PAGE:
Skip to content

Health & Pregnancy

Select An Article

Common Pregnancy Pains and Their Causes

Font Size

You will be visited with various kinds of discomforts during pregnancy -- some fleeting, some more permanent. Some may occur in the early weeks, while others emerge closer to the time of delivery. Others may appear early and then go away, only to return later. 

Every woman's pregnancy is unique, so you may not experience all of the changes described in this article. As always, if you notice any changes that concern you, mention them to your health care provider. The pains listed below are considered a normal part of pregnancy.

Recommended Related to Women

"I Hate Asking for Help"

By Cynthia HansonIt's the four-letter word no woman likes to utter. How to ask for what you need. It wasn’t until Kathleen Hornstein realized that she couldn’t move her legs that she finally broke down and asked for help. A 34-year-old Pilates instructor and mom of two, Hornstein was pregnant with twins, and despite being overextended and overtired, she had barely slowed down and prided herself on being able to handle anything that came her way. Then, during her second trimester, as she sat...

Read the "I Hate Asking for Help" article > >

Pregnancy Breast Changes

Most pregnant women will feel some changes in their breasts. Your breasts will increase in size as your milk glands enlarge and the fat tissue enlarges, causing breast firmness and tenderness typically during pregnancy’s first and last few months. Bluish veins may also appear as your blood supply increases. Your nipples can also darken, and sometimes a thick fluid called colostrum may leak from your breasts. All of these changes are normal.

Recommendations:

  • Wear a bra that provides firm support.
  • Choose cotton bras or those made from natural fibers.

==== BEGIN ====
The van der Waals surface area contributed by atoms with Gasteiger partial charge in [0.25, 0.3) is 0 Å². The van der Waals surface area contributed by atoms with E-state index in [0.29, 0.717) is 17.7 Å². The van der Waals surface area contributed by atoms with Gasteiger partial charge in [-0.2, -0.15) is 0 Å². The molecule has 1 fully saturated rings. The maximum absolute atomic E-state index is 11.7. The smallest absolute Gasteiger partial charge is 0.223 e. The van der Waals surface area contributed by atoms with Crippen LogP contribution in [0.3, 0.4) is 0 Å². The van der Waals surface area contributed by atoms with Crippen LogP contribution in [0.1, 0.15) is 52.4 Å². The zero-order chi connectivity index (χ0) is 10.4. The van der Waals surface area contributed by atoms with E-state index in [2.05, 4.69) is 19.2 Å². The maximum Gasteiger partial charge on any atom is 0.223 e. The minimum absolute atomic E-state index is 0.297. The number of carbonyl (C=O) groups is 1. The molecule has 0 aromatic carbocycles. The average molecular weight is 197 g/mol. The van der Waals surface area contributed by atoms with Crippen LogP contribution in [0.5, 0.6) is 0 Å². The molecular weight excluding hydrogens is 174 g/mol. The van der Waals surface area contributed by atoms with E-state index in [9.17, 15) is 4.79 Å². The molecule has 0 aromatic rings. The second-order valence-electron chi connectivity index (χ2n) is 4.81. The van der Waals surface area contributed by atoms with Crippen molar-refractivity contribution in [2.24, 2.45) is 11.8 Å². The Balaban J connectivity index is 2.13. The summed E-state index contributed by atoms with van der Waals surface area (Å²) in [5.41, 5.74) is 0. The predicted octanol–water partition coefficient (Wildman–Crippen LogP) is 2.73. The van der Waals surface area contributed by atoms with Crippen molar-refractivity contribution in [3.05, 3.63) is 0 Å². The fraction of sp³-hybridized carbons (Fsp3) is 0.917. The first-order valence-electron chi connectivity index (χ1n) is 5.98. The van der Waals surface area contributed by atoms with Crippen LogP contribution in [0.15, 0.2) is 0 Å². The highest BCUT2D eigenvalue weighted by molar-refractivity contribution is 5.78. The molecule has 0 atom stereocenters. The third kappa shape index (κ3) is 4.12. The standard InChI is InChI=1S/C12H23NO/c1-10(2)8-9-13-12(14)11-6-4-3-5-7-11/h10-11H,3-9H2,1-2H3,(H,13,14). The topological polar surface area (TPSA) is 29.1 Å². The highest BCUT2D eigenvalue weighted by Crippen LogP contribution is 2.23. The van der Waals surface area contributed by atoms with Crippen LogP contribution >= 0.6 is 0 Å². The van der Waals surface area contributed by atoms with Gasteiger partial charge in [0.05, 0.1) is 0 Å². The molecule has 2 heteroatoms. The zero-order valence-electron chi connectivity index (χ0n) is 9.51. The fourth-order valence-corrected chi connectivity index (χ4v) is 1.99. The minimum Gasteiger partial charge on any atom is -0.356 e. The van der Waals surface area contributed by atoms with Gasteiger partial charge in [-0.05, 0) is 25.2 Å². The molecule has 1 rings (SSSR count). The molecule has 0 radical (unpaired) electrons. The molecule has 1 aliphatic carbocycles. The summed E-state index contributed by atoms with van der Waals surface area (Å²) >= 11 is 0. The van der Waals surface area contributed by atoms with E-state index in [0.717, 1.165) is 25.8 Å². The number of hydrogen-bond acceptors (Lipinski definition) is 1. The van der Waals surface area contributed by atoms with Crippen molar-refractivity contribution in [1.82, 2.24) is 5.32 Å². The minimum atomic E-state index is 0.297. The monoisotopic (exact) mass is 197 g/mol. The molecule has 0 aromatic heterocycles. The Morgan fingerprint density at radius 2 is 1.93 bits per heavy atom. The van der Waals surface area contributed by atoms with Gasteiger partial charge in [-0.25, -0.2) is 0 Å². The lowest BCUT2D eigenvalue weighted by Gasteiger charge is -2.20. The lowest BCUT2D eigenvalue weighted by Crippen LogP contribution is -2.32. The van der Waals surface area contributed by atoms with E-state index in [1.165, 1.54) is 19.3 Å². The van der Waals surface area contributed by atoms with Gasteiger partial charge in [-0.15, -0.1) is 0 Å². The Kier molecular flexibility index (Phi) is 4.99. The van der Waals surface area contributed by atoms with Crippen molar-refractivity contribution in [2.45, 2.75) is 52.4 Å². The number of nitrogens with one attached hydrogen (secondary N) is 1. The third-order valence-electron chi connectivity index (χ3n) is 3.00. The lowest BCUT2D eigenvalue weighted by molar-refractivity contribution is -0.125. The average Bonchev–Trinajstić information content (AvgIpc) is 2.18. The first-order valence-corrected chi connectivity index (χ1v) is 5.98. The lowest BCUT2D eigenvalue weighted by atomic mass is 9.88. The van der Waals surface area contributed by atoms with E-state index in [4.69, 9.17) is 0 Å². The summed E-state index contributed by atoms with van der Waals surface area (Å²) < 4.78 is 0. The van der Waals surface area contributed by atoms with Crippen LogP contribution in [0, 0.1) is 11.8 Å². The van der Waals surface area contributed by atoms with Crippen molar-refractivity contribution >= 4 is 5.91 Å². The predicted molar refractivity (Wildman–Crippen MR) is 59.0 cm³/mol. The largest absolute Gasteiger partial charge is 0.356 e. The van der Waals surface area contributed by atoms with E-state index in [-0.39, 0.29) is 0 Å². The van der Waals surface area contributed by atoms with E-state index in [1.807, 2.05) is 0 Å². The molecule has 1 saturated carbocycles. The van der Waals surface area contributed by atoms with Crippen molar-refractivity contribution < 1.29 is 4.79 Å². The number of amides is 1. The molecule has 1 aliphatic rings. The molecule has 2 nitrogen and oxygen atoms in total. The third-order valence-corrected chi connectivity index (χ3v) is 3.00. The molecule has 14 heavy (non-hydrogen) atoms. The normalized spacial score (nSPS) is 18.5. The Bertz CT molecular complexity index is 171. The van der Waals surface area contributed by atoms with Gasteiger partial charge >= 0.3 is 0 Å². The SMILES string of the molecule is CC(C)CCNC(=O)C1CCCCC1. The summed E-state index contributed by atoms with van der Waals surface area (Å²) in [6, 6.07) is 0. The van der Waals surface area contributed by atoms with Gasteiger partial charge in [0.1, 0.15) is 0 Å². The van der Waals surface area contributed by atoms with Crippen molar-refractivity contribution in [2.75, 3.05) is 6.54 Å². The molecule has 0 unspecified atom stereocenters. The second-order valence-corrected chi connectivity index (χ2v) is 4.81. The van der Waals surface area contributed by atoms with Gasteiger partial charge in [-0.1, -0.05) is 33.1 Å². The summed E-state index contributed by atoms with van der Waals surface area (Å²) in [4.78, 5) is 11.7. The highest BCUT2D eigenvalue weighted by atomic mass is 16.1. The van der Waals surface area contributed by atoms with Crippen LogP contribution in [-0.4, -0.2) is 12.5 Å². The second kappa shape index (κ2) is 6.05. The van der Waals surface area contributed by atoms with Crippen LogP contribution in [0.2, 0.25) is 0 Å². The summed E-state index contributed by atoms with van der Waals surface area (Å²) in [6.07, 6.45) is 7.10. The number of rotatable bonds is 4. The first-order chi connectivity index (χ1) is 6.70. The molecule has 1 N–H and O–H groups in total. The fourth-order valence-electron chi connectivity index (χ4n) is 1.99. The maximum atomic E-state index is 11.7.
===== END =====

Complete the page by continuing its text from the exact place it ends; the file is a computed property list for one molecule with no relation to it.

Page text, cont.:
• Get a bigger bra as your breasts become larger and fuller. Your bra should fit well without irritating your nipples. Try maternity or nursing bras, which provide more support and can be used after pregnancy if you choose to breastfeed.
  • Try wearing a bra during the night.
  • Tuck a cotton handkerchief or gauze pad into each bra cup to absorb leaking fluid. You can also buy nursing pads in the drugstore or maternity/baby store that fit into your bra. Make sure to change these pads as needed so your skin doesn't get irritated.
  • Wash your breasts with warm water and mild soap that will not cause dryness.

Pregnancy Fatigue

Feeling tired? That might be because your growing baby requires extra energy. Sometimes, it's a sign of anemia (low iron in the blood), which is common during pregnancy.

Recommendations:

  • Get plenty of rest; go to bed earlier and take naps.
  • Keep a regular schedule when possible.
  • Pace yourself. Balance activity with rest.
  • Moderate exercise daily boosts your energy level.
  • Ask your health care provider to test your blood routinely for anemia.
Next Article:

Pregnancy Week-By-Week Newsletter

Delivered right to your inbox, get pictures and facts on
what to expect each week of your pregnancy.

Today on WebMD

hand circling date on calendar
Track your most fertile days.
woman looking at ultrasound
Week-by-week pregnancy guide.
 
Pretty pregnant woman timing contaction pains
The signs to watch out for.
pregnant woman in hospital
Are there ways to do it naturally?
 
slideshow fetal development
Slideshow
pregnancy first trimester warning signs
Article
 
What Causes Bipolar
Video
Woman trying on dress in store
Slideshow
 
pregnant woman
Article
Close up on eyes of baby breastfeeding
Video
 
healthtool pregnancy calendar
Tool
eddleman prepare your body pregnancy
Video